Sergeant 5033 Power has confirmed that it is NOT a crime to post malicious, grossly offensive comments about anyone on Facebook, so long as you only post it on your Facebook page, even if it is public. You can say anything you want about any person (including Sgt Power), as he says (with authority) that for it to be Malicious Communications, it MUST be sent to a person or the victim. How wrong he is!
Sgt Power goes on to say Facebook is Freedom of Speech, and by signing up to Facebook, you are agreeing to this. He also said that it was an offence of Slander in Civil Law. Again, Sgt Power is wrong. Written defamatory comments are libel, not slander.
Sgt 5033 Power is called out as being clueless in such areas of law and failing victims of crime.
The call recording is available, and Sergeant 5033 Power has given permission for it to be published, which is being considered.
Sergeant 5033 Power clearly does not understand this area of the law, and this is of great concern, as what he has said is completely wrong, and many victims may have been deprived of justice by incompetent policing.
PC Smith claimed that he had all the legislation and CPS guidance in front of him and that he and his Sergeant (Sgt Power) do not need it to be sent to them.
Section 127 of the Communications Act 2003 (‘CA 2003‘) says
It is not necessary to show the message was addressed to, or received by, another person. The actus reus of the offence is complete when the message is sent – see DPP v Collins  UKHL 40, and DPP v Kingsley Smith  EWHC 359 (Admin). This will cover the posting of a message, and indeed re-posting or other sharing of a communication.
Sent to another person: ‘Sending’ is ordinarily understood but is put beyond doubt by section 1(3) MCA which states “(3) In this section references to sending include references to delivering or transmitting and to causing to be sent, delivered or transmitted and “sender” shall be construed accordingly.” Accordingly, any transmission or delivery of a communication, be it to a website, social media platform, or directly to an individual, will constitute the act of ‘sending’.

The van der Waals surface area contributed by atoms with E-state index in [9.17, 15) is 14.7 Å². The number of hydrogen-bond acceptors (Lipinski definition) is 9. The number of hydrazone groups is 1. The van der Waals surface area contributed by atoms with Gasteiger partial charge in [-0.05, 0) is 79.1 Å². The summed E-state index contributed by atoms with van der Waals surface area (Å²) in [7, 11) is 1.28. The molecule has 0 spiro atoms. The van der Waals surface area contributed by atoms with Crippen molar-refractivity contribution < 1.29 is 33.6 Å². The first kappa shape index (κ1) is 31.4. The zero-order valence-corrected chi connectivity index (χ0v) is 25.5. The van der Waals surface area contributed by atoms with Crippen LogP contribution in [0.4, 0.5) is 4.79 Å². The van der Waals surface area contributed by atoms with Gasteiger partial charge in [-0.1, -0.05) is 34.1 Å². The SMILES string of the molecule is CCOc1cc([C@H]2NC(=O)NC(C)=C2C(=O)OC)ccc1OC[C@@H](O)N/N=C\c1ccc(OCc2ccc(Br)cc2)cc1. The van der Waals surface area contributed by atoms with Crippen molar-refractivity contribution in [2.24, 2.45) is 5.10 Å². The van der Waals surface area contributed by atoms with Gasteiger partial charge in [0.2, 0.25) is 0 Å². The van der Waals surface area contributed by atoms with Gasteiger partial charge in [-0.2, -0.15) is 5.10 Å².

(b) Who a communication is sent to
The prosecution must establish that the message was sent to another person. Depending on the facts of the case, a social media communication which is merely a blog or a comment posted on a website may not suffice as sending to another. Prosecutors should consider the evidence that the communication was addressed (either by name or in terms) to a specific recipient, and how likely the specific recipient was to receive it (did they also have a Twitter or Facebook account?).
Anyone with an understanding of the law can see that Sgt 5033 Power is lacking in his knowledge but using his power to make incorrect (and therefore illegal for the purpose of Judicial Review) decisions. The offence reported is very fact-specific, facts which Sgt Power ignored before making his illegal decision.
A complaint has been submitted, and an application for a Judicial Review of the decision will be made should the decision not be changed.
This will be the 2nd Judicial Review against Bedfordshire Police related to offences committed by the same offender. The first was conceded by the former Chief Constable, Gary Forsyth, costing the taxpayer over £20,000.
Sgt Power has been asked for his comments.